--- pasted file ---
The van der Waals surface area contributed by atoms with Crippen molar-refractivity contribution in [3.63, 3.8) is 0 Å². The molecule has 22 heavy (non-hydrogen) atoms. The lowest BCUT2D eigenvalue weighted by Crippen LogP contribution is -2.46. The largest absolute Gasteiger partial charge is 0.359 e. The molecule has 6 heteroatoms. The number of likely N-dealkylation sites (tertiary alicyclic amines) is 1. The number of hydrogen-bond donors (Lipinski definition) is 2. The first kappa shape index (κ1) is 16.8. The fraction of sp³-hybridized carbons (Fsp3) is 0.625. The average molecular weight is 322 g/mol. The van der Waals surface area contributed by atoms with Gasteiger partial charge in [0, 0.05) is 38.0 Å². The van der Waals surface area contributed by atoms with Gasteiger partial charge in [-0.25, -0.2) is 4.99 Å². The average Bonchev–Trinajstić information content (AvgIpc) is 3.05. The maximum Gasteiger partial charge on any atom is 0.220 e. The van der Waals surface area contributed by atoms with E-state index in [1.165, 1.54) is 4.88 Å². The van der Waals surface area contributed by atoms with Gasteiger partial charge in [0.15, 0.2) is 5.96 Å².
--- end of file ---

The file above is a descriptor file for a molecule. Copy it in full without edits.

The van der Waals surface area contributed by atoms with Crippen molar-refractivity contribution in [3.63, 3.8) is 0 Å². The molecule has 22 heavy (non-hydrogen) atoms. The lowest BCUT2D eigenvalue weighted by Crippen LogP contribution is -2.46. The largest absolute Gasteiger partial charge is 0.359 e. The molecule has 6 heteroatoms. The number of likely N-dealkylation sites (tertiary alicyclic amines) is 1. The number of hydrogen-bond donors (Lipinski definition) is 2. The first kappa shape index (κ1) is 16.8. The fraction of sp³-hybridized carbons (Fsp3) is 0.625. The average molecular weight is 322 g/mol. The van der Waals surface area contributed by atoms with Gasteiger partial charge in [0, 0.05) is 38.0 Å². The van der Waals surface area contributed by atoms with Gasteiger partial charge in [-0.25, -0.2) is 4.99 Å². The average Bonchev–Trinajstić information content (AvgIpc) is 3.05. The maximum Gasteiger partial charge on any atom is 0.220 e. The van der Waals surface area contributed by atoms with E-state index in [1.165, 1.54) is 4.88 Å². The van der Waals surface area contributed by atoms with Gasteiger partial charge in [0.15, 0.2) is 5.96 Å².